Herbs and Spices: A Sustainable Alternative to Antibiotics in Poultry
N. Chaudhury1, S. Sathapathy1*, N. Dahariya1 and S. K. Joshi2
1Department of Anatomy and Histology, CVSc. and A. H., OUAT, Bhubaneswar – 751 003
2Scientist (Animal Science), KVK, Jharsuguda, OUAT, Bhubaneswar – 751 003
The ban of antibiotic use in the threat of emerging pathogens and an ever-increasing demand for poultry products all put pressure on the need for sustainable therapeutic aids in poultry production. Herbs and spices, in their various forms, offer multiple benefits for poultry health and production. It is important to understand that they can be added to animal diets in different forms and preparations. They can be given in whole or as extracts such as essential oils or phytogenics. There are several reports of consumers who prefer poultry that’s been fed natural ingredients as substitutes for antibiotics. A recent survey (April, 2018) carried out in Thailand, for example, indicated that Thai consumers are ready to buy meat products raised with phytogenic feed additives. Phytogenic feed additives are standardized mixtures of herbs and spices, as well as other plants and their extracts. Phytogenics are used for their impact on animal wellness, gut health and greenhouse gas emissions.
Use herbs and spices
They are cost effective, easily available, no known residual effects and no risk of developing antibiotic resistance in the human beings who consume the meat. Adding herbs and spices to feed has an effect on digestive enzymes which results in an overall improvement in performance parameters such as weight gain and feed conversion. They also offer several health benefits including immune stimulation, anti-bacterial, coccidiostatic, antiviral or anti-inflammatory activity and anti-oxidant properties.
Herbs and spices contain flavonoid components such as baicalin, baicalein, limonene, cinnamaldehyde, thymol, carvacrol or eugenol, among others, which exert antimicrobial effects. They act as antimicrobial agents by changing the characteristics of cell membranes, and causing ion leakage, ultimately making microbes less virulent.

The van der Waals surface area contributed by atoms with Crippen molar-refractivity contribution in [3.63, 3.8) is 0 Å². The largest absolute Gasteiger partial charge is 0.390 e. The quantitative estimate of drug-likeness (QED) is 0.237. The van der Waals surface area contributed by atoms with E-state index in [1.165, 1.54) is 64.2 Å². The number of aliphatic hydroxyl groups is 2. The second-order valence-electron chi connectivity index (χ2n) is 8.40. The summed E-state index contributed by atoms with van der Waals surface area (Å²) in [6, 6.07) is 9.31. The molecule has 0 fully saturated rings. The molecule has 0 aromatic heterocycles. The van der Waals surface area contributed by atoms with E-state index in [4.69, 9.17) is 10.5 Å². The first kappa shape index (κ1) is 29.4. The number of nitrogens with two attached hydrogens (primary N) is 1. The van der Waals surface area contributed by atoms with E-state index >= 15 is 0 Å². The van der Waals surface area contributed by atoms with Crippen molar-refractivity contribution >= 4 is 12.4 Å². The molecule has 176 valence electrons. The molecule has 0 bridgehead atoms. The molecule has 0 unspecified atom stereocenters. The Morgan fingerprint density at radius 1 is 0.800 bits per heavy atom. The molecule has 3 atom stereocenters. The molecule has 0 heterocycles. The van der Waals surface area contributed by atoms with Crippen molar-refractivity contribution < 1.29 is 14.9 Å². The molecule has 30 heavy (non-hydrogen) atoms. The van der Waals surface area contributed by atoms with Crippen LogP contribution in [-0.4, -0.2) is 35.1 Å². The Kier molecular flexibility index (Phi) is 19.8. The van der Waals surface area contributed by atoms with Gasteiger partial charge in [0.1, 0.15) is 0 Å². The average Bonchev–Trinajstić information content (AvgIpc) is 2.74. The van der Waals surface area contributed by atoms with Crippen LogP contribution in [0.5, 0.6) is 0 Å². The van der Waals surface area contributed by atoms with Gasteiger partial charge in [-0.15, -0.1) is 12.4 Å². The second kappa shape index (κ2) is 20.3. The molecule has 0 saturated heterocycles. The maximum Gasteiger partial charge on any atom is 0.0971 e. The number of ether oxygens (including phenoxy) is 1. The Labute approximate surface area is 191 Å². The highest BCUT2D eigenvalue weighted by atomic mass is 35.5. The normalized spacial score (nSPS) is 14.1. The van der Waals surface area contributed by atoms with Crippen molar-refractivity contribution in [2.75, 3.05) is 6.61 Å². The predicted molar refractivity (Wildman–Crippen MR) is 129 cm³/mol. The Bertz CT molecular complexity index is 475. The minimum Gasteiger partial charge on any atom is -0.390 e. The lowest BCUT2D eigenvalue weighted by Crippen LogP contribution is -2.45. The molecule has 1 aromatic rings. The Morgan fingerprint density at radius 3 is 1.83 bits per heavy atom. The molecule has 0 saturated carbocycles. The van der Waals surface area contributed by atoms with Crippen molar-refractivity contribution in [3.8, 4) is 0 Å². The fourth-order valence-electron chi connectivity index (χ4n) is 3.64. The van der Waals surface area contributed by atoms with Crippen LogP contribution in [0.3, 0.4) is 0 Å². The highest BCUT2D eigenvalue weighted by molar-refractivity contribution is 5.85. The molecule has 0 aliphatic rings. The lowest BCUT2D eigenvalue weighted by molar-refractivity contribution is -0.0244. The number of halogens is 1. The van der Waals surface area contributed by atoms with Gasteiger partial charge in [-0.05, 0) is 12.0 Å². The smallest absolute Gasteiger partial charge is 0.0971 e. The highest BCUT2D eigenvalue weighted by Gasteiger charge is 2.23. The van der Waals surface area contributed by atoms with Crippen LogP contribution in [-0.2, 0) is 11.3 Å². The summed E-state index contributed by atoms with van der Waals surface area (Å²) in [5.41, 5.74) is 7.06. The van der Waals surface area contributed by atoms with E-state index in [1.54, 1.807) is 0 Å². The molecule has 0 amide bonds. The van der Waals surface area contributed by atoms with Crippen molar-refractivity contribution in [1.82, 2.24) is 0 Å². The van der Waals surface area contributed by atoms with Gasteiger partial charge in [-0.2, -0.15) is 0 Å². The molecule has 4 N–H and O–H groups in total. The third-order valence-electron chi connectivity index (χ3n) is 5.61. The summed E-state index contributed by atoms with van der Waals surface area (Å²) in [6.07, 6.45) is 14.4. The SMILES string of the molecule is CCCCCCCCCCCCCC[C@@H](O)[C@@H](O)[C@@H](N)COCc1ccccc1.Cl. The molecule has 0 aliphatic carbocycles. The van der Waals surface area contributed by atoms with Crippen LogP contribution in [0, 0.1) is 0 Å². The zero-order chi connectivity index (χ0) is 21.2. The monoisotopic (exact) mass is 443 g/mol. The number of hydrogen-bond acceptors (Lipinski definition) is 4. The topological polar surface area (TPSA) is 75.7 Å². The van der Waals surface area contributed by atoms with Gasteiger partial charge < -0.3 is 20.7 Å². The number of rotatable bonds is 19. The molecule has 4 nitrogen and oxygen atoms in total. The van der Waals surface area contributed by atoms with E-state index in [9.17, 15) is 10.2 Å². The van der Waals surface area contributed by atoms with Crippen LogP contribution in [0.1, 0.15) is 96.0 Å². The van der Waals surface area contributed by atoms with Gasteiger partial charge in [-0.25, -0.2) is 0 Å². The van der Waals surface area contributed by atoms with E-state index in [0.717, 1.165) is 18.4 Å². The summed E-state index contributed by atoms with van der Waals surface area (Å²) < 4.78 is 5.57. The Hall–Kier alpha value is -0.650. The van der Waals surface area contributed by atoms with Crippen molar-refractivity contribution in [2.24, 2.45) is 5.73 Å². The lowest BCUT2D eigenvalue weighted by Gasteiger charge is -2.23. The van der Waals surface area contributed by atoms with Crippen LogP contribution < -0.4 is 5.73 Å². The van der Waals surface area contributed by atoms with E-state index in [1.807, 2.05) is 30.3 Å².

They act in the bacterial cell-wall structure, denaturing and coagulating proteins.
Several herbs such as sage, garlic, thyme, echinacea and oregano, possess anti-coccidial properties against Eimeria species, which reduce oocyst excretions from infected birds. Curcuma longa (turmeric), through its phenolic compound, curcumin, exerts its anti-coccidial effect in birds through its anti-oxidant action on the immune system. Aqueous extract of garlic and cinnamon oil have both been shown to be effective in decreasing lice and mice infestations in chickens.
Herb catechins, which are a type of natural phenol, administered through feed or drinking water, decrease replication and excretion of the H9N2 virus from chickens in a dose-dependent manner. The anti-influenza activity of catechins is mainly due to direct interaction with viral HA and the inhibition of viral RNA synthesis. Ginseng stem and its leaf saponins significantly increase the serum antibody response to Newcastle disease and inactivated H5N1 and H9N2 vaccines in chickens.
The use of herbs reduces oxidative stress in chickens. Thyme, ginger, turmeric, marjoram, peppermint and nutmeg have anti-oxidant properties as they contain compounds such as polyphenolics, alkaloids, lignans, flavonoids and terpenoids. These compounds neutralize superoxide, hydrogen peroxide and nitric oxide by increasing the production of enzymes such as catalase, superoxide dismutase and glutathione peroxidase.
Stimulation of immune system
Herbs and spices are rich in flavonoids, vitamin C and carotenoids that increases immunity in birds. Some of these plants include echinacea, liquorice, garlic and cat’s claw. These plants can improve the activity of lymphocytes, macrophages and natural killer cells; they increase phagocytosis or stimulate the interferon synthesis.
Feeding herbs to broilers stimulate the secretion of digestive enzymes, and thus improve nutrient digestibility and enhance the performance of birds. The utilization of herbs and spices has a high economic efficiency. They possess several health-promoting properties that include antimicrobial, anti-parasitic, anti-oxidant and immunomodulatory properties. They possess several health-promoting properties that include antimicrobial, anti-parasitic, anti-oxidant and immunomodulatory properties. The improved parameters of meat yield are induced by the stimulating effect of bioactive compounds on protein and fat metabolism. Overall, herbs and spices offer sustainable therapeutic and performance aids to poultry health and production.
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